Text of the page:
Tide Gauge check – Nossuk Bay. We traveled to Nossuk Bay to inspect a Tide Gauge, as it was not sending data correctly. Tide gauge inspections require SCUBA (Self Contained Underwater Breathing Apparatus.) The divers were going to 40 feet below the surface.  The pressure is greater underwater every 33 feet, so it is harder to move and to breathe.  A specialized crew is sent for this job since it requires specific training in order to execute perfect communication, keen observations, and precise movements of the boat.

After ensuring the underwater section was working properly attention shifted to the land-based components.  The crew, except the coxswain, went ashore to inspect the rest of the equipment.  Since we noticed fresh bear sign in the area, we talked loudly and kept our eyes open. After everything checked out ok we returned to the ship. I had fifteen minutes to eat lunch and return to the boat for sediment surveys and a run to Craig, AK to pick-up two officers joining the RAINIER for the trip back to Washington. One is a Junior Officer returning to the RAINIER for the trip back to Sand Point. The other is the new Commanding Officer, who will be replacing CO Noll.  CO Noll’s commission with the RAINIER ends with the completion of this journey.

Checking the transmission equipment to ensure it is working properly.
Checking the transmission equipment to ensure it is working properly.

We gathered samples from seven different locations where ships and boats anchor when they enter Boca de Finas. Knowing the bottom type can ensure safe anchorage. Not knowing what the bottom is made of when you drop anchor can be dangerous. Surveying the bottom consists of dropping a line with a scoop to the bottom, and examining the contents once the sample is back on board. The contents are compared to a descriptive chart to be sure the correct classification is selected.  This information will appear on NOAA charts to help navigators in this area.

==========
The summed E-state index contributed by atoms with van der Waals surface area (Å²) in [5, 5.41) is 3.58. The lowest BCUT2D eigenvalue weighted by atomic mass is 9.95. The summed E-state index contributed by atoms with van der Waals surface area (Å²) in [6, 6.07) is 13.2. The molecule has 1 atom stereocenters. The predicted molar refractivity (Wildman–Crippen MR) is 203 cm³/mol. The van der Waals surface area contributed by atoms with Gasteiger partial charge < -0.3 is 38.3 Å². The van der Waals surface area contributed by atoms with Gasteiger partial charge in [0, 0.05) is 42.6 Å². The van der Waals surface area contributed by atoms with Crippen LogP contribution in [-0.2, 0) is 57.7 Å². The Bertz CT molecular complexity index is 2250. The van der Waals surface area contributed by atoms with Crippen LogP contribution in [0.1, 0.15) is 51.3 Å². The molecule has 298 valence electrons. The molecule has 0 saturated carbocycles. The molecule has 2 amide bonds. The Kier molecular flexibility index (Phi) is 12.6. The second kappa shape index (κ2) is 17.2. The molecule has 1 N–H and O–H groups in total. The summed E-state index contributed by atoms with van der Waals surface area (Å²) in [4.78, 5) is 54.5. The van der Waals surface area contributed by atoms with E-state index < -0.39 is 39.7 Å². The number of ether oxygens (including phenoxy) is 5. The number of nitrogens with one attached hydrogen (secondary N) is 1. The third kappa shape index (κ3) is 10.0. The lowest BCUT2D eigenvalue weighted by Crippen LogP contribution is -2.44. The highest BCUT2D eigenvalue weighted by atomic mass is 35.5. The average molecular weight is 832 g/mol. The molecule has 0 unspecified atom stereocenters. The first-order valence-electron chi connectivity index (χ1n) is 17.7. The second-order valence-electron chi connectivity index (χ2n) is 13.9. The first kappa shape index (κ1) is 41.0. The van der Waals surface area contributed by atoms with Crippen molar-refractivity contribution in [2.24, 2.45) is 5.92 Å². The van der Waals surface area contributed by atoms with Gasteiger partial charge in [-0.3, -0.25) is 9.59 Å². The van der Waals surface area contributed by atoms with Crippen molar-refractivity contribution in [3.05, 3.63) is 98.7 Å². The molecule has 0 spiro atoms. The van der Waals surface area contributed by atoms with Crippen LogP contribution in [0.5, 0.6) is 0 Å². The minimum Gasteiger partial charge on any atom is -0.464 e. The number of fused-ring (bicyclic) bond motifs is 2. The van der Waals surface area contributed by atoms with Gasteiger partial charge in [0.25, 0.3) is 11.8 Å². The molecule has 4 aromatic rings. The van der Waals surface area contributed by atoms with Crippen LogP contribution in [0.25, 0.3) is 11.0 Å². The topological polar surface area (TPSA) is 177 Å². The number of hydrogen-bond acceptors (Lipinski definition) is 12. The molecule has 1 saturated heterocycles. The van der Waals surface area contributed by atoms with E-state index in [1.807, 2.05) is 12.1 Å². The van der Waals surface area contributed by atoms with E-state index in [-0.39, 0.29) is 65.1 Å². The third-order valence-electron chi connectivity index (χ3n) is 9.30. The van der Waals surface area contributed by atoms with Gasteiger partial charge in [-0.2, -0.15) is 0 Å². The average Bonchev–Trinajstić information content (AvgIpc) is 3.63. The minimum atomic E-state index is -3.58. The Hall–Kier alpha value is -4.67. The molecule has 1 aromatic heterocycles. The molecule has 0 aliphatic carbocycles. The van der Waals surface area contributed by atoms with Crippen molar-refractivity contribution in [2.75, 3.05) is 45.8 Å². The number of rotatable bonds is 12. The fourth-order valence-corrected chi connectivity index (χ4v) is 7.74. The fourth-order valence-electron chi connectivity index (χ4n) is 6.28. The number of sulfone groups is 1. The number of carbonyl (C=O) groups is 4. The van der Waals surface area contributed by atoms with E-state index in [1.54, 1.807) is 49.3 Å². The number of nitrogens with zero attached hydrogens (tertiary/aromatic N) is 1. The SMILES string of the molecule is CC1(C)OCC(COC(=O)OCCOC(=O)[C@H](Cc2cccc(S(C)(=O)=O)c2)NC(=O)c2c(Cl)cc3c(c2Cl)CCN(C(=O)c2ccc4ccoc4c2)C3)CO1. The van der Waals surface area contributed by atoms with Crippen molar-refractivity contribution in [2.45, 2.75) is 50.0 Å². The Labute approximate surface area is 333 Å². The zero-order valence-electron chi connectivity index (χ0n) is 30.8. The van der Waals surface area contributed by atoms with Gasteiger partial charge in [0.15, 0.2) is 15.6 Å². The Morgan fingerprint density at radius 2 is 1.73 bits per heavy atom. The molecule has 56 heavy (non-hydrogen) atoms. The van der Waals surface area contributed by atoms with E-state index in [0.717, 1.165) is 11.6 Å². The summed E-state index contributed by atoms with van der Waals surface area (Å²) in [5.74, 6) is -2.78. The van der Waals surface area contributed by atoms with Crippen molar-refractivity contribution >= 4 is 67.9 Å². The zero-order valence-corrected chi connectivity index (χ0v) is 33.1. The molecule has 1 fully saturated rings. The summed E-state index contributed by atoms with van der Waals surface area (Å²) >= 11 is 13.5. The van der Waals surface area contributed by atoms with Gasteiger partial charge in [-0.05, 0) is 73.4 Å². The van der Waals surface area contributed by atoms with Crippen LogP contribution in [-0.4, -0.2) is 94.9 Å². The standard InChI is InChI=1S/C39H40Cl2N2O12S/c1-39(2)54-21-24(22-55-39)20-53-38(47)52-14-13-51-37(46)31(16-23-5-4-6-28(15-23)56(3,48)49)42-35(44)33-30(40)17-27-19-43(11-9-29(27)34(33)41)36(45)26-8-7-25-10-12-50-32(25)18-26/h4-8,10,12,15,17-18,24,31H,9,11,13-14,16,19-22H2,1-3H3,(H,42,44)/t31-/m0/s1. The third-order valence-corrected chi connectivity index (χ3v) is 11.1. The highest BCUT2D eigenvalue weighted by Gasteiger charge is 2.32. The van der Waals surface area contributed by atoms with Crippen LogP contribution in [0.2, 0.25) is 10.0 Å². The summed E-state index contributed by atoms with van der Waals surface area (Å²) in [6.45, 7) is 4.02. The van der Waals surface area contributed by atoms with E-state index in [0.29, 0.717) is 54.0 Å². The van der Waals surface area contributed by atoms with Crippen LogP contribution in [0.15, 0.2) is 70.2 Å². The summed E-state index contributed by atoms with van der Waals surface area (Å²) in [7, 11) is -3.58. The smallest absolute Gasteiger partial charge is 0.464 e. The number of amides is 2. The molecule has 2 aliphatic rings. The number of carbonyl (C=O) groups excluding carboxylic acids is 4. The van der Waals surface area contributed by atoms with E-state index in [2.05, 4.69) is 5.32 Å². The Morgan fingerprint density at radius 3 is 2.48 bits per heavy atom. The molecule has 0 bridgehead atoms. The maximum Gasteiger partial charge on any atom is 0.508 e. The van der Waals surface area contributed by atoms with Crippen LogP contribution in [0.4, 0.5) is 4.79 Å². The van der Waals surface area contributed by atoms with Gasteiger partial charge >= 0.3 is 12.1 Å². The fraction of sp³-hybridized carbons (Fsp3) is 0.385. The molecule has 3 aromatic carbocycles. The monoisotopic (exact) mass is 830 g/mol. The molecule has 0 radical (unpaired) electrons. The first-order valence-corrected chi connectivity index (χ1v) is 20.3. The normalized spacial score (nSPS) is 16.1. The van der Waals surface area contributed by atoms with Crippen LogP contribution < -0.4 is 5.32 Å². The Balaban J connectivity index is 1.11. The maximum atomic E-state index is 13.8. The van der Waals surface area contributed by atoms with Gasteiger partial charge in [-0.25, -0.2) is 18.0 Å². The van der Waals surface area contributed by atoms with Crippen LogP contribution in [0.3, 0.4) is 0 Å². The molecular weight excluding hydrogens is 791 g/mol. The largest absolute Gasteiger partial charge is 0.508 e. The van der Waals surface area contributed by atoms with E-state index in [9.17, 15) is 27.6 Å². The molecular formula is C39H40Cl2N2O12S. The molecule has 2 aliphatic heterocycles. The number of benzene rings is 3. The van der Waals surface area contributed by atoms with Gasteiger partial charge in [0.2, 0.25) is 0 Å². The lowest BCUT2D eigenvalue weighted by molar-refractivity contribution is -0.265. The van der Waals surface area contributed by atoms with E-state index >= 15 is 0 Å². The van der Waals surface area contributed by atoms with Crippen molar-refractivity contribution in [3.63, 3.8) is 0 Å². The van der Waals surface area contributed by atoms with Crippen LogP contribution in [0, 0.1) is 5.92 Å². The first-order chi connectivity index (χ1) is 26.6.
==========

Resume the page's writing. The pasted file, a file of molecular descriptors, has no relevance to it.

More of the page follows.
Personal Log 

The crew jests that the official footwear of Alaskans is a boot called XTRA TUF. When in Craig, we stopped in at the local sporting goods store and I noticed how neatly arranged everything was – with one exception – the boots in the picture below. I asked the man behind the counter about this and he said, “The contents of those boxes will be gone in the next 48 hours – so we don’t bother to mess with them.  So I think the crew is correct. At about 10:00 last night, I asked ENS Villard-Howe some questions about ropes, navigation & direction vocabulary. We started to talk about all sorts of nautical topics. She went to her cabin and brought me three very important books – her top three if you want to know anything about maritime topics! The Eldridge Tide and Pilots Book (first written in 1854), American Merchant Seaman’s Manual, and The Ashley Book of Knots. (If anyone wants to get me books for my classroom – these are the three on my wish list!  Young potential mariners and marine scientists can learn a great deal from them! )

We talked for another forty-five minutes. As we started to yawn in between sentences we said “enough.” (It wasn’t the company or the topic we were exhausted.)  I have to admit, I felt like I was talking with someone who knows and loves the history, knowledge, and skills of her work. She has a true passion for maritime work and her work on the RAINIER.

For my students, I wish them the same level of passion for their endeavors and appreciation for the contributions and history in their yet-to-be chosen field. It is this kind of dedication that makes a great worker, teammate, and leader. There are many examples of this on board – I just happened to spend the later part of the evening exploring the depth of knowledge of one crewmember!

Personal milestone – Sea legs: I ate greasy-yummy pizza on the way back from Craig, AK (a small port town on Prince of Wales Island), while bouncing and rocking across 2-3 foot swells for an hour and it didn’t bother me one bit!  : )

Villard-Howe’s top three books.
Villard-Howe’s top three books.

Question of the Day 

Topic 1: What websites can you use to learn about tomorrow’s weather in your area? (Start from the ones that are listed above, and see if you can’t find the links from the SE Alaska sites to your local information.)  What information is used to forecast weather in your area?   Using the information on the website, try to forecast the weather tomorrow – (temperature, precipitation, general conditions.)  See what the “news forecasters” say. Check to see how you did. What would you do different the next time you try to forecast the weather?

Topic 2: How do satellites gather satellite information?  How many weather satellite systems are on the NOAA website?  Where is the closest NOAA weather station in your area?

Topic 3: What is a Merchant Marine? Where do Merchant Marines work?

Leave a Reply

%d bloggers like this: